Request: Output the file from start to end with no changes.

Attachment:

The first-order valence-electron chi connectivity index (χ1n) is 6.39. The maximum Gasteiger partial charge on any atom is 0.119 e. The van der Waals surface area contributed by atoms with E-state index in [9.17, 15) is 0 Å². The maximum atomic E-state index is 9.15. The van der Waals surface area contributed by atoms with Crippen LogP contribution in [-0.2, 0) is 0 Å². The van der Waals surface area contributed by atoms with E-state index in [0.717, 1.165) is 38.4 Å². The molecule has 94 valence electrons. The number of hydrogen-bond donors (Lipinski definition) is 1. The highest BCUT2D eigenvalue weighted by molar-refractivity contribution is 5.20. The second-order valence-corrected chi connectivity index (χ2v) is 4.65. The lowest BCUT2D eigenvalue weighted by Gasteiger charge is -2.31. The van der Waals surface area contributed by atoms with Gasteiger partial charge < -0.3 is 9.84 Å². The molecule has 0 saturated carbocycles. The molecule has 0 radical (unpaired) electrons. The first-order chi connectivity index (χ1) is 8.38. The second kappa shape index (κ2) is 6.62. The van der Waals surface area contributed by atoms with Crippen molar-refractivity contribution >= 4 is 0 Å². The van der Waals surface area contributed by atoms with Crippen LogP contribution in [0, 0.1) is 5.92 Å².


The first-order valence-electron chi connectivity index (χ1n) is 6.39. The maximum Gasteiger partial charge on any atom is 0.119 e. The van der Waals surface area contributed by atoms with E-state index in [9.17, 15) is 0 Å². The maximum atomic E-state index is 9.15. The van der Waals surface area contributed by atoms with Crippen LogP contribution in [-0.2, 0) is 0 Å². The van der Waals surface area contributed by atoms with E-state index in [0.717, 1.165) is 38.4 Å². The molecule has 94 valence electrons. The number of hydrogen-bond donors (Lipinski definition) is 1. The highest BCUT2D eigenvalue weighted by molar-refractivity contribution is 5.20. The second-order valence-corrected chi connectivity index (χ2v) is 4.65. The lowest BCUT2D eigenvalue weighted by Gasteiger charge is -2.31. The van der Waals surface area contributed by atoms with Gasteiger partial charge < -0.3 is 9.84 Å². The molecule has 0 saturated carbocycles. The molecule has 0 radical (unpaired) electrons. The first-order chi connectivity index (χ1) is 8.38. The second kappa shape index (κ2) is 6.62. The van der Waals surface area contributed by atoms with Crippen molar-refractivity contribution >= 4 is 0 Å². The van der Waals surface area contributed by atoms with Crippen LogP contribution in [0, 0.1) is 5.92 Å².